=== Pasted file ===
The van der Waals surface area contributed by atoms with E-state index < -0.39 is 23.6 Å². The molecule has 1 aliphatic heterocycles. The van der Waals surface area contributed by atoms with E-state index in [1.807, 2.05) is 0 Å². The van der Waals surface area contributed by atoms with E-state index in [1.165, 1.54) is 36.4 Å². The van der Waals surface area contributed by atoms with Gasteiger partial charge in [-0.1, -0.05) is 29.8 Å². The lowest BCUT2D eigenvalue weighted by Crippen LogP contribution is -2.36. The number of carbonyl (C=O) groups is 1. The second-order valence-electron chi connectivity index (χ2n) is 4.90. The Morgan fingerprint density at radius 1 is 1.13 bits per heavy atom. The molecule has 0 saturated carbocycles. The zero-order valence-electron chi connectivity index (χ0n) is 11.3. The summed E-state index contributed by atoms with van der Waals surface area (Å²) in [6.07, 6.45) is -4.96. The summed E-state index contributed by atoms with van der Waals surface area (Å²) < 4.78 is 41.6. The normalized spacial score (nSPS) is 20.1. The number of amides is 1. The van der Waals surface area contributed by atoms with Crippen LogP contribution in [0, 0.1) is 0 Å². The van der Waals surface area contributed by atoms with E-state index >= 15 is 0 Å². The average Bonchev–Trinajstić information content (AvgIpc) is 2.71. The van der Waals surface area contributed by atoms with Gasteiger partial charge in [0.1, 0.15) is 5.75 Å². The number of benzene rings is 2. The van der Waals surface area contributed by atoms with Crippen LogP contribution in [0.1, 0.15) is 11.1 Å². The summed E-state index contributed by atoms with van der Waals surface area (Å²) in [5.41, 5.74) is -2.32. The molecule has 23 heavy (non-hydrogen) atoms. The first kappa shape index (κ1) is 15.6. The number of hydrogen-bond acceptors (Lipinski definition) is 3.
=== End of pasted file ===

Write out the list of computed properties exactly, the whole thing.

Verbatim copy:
The van der Waals surface area contributed by atoms with E-state index < -0.39 is 23.6 Å². The molecule has 1 aliphatic heterocycles. The van der Waals surface area contributed by atoms with E-state index in [1.807, 2.05) is 0 Å². The van der Waals surface area contributed by atoms with E-state index in [1.165, 1.54) is 36.4 Å². The van der Waals surface area contributed by atoms with Gasteiger partial charge in [-0.1, -0.05) is 29.8 Å². The lowest BCUT2D eigenvalue weighted by Crippen LogP contribution is -2.36. The number of carbonyl (C=O) groups is 1. The second-order valence-electron chi connectivity index (χ2n) is 4.90. The Morgan fingerprint density at radius 1 is 1.13 bits per heavy atom. The molecule has 0 saturated carbocycles. The zero-order valence-electron chi connectivity index (χ0n) is 11.3. The summed E-state index contributed by atoms with van der Waals surface area (Å²) in [6.07, 6.45) is -4.96. The summed E-state index contributed by atoms with van der Waals surface area (Å²) < 4.78 is 41.6. The normalized spacial score (nSPS) is 20.1. The number of amides is 1. The van der Waals surface area contributed by atoms with Crippen LogP contribution in [0, 0.1) is 0 Å². The van der Waals surface area contributed by atoms with E-state index >= 15 is 0 Å². The average Bonchev–Trinajstić information content (AvgIpc) is 2.71. The van der Waals surface area contributed by atoms with Gasteiger partial charge in [0.1, 0.15) is 5.75 Å². The number of benzene rings is 2. The van der Waals surface area contributed by atoms with Crippen LogP contribution in [0.1, 0.15) is 11.1 Å². The summed E-state index contributed by atoms with van der Waals surface area (Å²) in [5.41, 5.74) is -2.32. The molecule has 23 heavy (non-hydrogen) atoms. The first kappa shape index (κ1) is 15.6. The number of hydrogen-bond acceptors (Lipinski definition) is 3.